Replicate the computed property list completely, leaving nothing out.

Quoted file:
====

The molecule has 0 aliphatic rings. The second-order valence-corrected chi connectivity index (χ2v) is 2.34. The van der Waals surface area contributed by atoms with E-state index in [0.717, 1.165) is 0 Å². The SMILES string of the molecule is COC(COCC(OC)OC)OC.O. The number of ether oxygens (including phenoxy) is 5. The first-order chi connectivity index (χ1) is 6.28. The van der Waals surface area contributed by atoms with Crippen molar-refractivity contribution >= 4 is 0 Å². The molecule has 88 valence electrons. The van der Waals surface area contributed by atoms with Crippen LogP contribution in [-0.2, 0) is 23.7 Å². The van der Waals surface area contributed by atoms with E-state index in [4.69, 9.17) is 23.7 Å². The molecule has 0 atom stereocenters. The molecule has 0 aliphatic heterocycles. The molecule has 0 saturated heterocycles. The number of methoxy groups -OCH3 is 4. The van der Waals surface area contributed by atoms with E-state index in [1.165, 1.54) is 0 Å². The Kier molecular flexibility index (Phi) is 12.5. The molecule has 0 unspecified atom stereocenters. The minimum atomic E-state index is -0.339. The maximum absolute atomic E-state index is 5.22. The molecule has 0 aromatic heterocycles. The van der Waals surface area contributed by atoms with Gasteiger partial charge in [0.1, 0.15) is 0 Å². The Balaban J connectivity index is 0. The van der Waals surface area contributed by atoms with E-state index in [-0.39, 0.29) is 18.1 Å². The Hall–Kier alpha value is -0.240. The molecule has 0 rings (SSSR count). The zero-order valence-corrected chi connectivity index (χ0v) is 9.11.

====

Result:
The molecule has 0 aliphatic rings. The second-order valence-corrected chi connectivity index (χ2v) is 2.34. The van der Waals surface area contributed by atoms with E-state index in [0.717, 1.165) is 0 Å². The SMILES string of the molecule is COC(COCC(OC)OC)OC.O. The number of ether oxygens (including phenoxy) is 5. The first-order chi connectivity index (χ1) is 6.28. The van der Waals surface area contributed by atoms with Crippen molar-refractivity contribution >= 4 is 0 Å². The molecule has 88 valence electrons. The van der Waals surface area contributed by atoms with Crippen LogP contribution in [-0.2, 0) is 23.7 Å². The van der Waals surface area contributed by atoms with E-state index in [4.69, 9.17) is 23.7 Å². The molecule has 0 atom stereocenters. The molecule has 0 aliphatic heterocycles. The molecule has 0 saturated heterocycles. The number of methoxy groups -OCH3 is 4. The van der Waals surface area contributed by atoms with E-state index in [1.165, 1.54) is 0 Å². The Kier molecular flexibility index (Phi) is 12.5. The molecule has 0 unspecified atom stereocenters. The minimum atomic E-state index is -0.339. The maximum absolute atomic E-state index is 5.22. The molecule has 0 aromatic heterocycles. The van der Waals surface area contributed by atoms with Gasteiger partial charge in [0.1, 0.15) is 0 Å². The Balaban J connectivity index is 0. The van der Waals surface area contributed by atoms with E-state index in [-0.39, 0.29) is 18.1 Å². The Hall–Kier alpha value is -0.240. The molecule has 0 rings (SSSR count). The zero-order valence-corrected chi connectivity index (χ0v) is 9.11.